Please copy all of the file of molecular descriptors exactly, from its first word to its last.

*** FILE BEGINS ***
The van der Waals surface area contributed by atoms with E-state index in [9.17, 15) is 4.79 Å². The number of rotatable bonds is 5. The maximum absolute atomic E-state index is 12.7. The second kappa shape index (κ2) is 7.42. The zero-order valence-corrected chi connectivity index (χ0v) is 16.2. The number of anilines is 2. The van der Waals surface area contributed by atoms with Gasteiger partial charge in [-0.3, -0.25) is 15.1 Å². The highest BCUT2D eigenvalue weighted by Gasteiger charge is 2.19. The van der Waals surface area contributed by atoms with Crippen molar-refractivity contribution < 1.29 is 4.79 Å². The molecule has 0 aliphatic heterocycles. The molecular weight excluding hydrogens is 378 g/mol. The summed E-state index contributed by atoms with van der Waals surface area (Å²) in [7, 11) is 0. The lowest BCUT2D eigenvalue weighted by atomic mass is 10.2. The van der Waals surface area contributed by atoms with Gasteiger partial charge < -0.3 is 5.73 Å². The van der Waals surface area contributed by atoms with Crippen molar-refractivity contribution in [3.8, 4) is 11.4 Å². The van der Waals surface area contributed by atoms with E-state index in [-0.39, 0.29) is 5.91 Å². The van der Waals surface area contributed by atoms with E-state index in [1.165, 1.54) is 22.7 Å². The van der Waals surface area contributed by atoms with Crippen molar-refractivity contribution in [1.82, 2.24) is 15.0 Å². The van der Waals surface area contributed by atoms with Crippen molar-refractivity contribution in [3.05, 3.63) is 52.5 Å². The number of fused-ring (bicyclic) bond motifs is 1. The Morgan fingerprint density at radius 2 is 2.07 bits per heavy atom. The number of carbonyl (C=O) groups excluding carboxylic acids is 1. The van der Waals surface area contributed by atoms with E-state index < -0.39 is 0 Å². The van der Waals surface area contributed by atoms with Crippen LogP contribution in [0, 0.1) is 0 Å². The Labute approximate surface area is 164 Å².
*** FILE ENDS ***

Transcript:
The van der Waals surface area contributed by atoms with E-state index in [9.17, 15) is 4.79 Å². The number of rotatable bonds is 5. The maximum absolute atomic E-state index is 12.7. The second kappa shape index (κ2) is 7.42. The zero-order valence-corrected chi connectivity index (χ0v) is 16.2. The number of anilines is 2. The van der Waals surface area contributed by atoms with Gasteiger partial charge in [-0.3, -0.25) is 15.1 Å². The highest BCUT2D eigenvalue weighted by Gasteiger charge is 2.19. The van der Waals surface area contributed by atoms with Crippen molar-refractivity contribution < 1.29 is 4.79 Å². The molecule has 0 aliphatic heterocycles. The molecular weight excluding hydrogens is 378 g/mol. The summed E-state index contributed by atoms with van der Waals surface area (Å²) in [7, 11) is 0. The lowest BCUT2D eigenvalue weighted by atomic mass is 10.2. The van der Waals surface area contributed by atoms with Gasteiger partial charge < -0.3 is 5.73 Å². The van der Waals surface area contributed by atoms with Crippen molar-refractivity contribution in [3.8, 4) is 11.4 Å². The van der Waals surface area contributed by atoms with E-state index in [-0.39, 0.29) is 5.91 Å². The van der Waals surface area contributed by atoms with E-state index in [1.165, 1.54) is 22.7 Å². The van der Waals surface area contributed by atoms with Crippen molar-refractivity contribution in [1.82, 2.24) is 15.0 Å². The van der Waals surface area contributed by atoms with Crippen molar-refractivity contribution in [3.05, 3.63) is 52.5 Å². The number of fused-ring (bicyclic) bond motifs is 1. The Morgan fingerprint density at radius 2 is 2.07 bits per heavy atom. The number of carbonyl (C=O) groups excluding carboxylic acids is 1. The van der Waals surface area contributed by atoms with E-state index < -0.39 is 0 Å². The van der Waals surface area contributed by atoms with Crippen LogP contribution in [0, 0.1) is 0 Å². The Labute approximate surface area is 164 Å².